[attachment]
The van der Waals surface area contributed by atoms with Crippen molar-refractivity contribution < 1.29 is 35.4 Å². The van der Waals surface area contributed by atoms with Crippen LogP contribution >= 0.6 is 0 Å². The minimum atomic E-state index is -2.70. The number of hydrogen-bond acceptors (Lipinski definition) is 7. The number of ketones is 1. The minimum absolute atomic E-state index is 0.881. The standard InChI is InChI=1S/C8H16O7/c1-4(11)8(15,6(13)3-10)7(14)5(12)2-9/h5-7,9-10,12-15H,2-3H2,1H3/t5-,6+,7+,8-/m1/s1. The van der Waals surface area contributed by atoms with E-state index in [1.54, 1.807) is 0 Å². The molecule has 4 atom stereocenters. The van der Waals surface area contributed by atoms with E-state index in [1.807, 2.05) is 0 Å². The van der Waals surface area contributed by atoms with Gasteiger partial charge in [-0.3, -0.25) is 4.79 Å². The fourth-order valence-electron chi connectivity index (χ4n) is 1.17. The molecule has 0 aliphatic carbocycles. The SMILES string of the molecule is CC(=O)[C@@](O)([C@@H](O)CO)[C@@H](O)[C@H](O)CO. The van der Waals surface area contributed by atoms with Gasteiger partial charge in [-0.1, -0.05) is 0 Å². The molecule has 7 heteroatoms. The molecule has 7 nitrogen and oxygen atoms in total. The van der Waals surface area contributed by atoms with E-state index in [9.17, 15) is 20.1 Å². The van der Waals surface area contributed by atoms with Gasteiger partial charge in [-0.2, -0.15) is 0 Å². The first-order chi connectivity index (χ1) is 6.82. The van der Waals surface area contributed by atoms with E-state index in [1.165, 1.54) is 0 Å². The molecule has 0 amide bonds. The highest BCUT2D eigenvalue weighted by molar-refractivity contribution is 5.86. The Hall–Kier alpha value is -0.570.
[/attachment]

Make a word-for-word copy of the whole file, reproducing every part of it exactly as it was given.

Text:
The van der Waals surface area contributed by atoms with Crippen molar-refractivity contribution < 1.29 is 35.4 Å². The van der Waals surface area contributed by atoms with Crippen LogP contribution >= 0.6 is 0 Å². The minimum atomic E-state index is -2.70. The number of hydrogen-bond acceptors (Lipinski definition) is 7. The number of ketones is 1. The minimum absolute atomic E-state index is 0.881. The standard InChI is InChI=1S/C8H16O7/c1-4(11)8(15,6(13)3-10)7(14)5(12)2-9/h5-7,9-10,12-15H,2-3H2,1H3/t5-,6+,7+,8-/m1/s1. The van der Waals surface area contributed by atoms with E-state index in [1.54, 1.807) is 0 Å². The molecule has 4 atom stereocenters. The van der Waals surface area contributed by atoms with E-state index in [1.807, 2.05) is 0 Å². The van der Waals surface area contributed by atoms with Gasteiger partial charge in [-0.3, -0.25) is 4.79 Å². The fourth-order valence-electron chi connectivity index (χ4n) is 1.17. The molecule has 0 aliphatic carbocycles. The SMILES string of the molecule is CC(=O)[C@@](O)([C@@H](O)CO)[C@@H](O)[C@H](O)CO. The van der Waals surface area contributed by atoms with Gasteiger partial charge in [-0.1, -0.05) is 0 Å². The molecule has 7 heteroatoms. The molecule has 7 nitrogen and oxygen atoms in total. The van der Waals surface area contributed by atoms with E-state index in [9.17, 15) is 20.1 Å². The van der Waals surface area contributed by atoms with Gasteiger partial charge in [-0.2, -0.15) is 0 Å². The first-order chi connectivity index (χ1) is 6.82. The van der Waals surface area contributed by atoms with E-state index in [1.165, 1.54) is 0 Å². The molecule has 0 amide bonds. The highest BCUT2D eigenvalue weighted by molar-refractivity contribution is 5.86. The Hall–Kier alpha value is -0.570.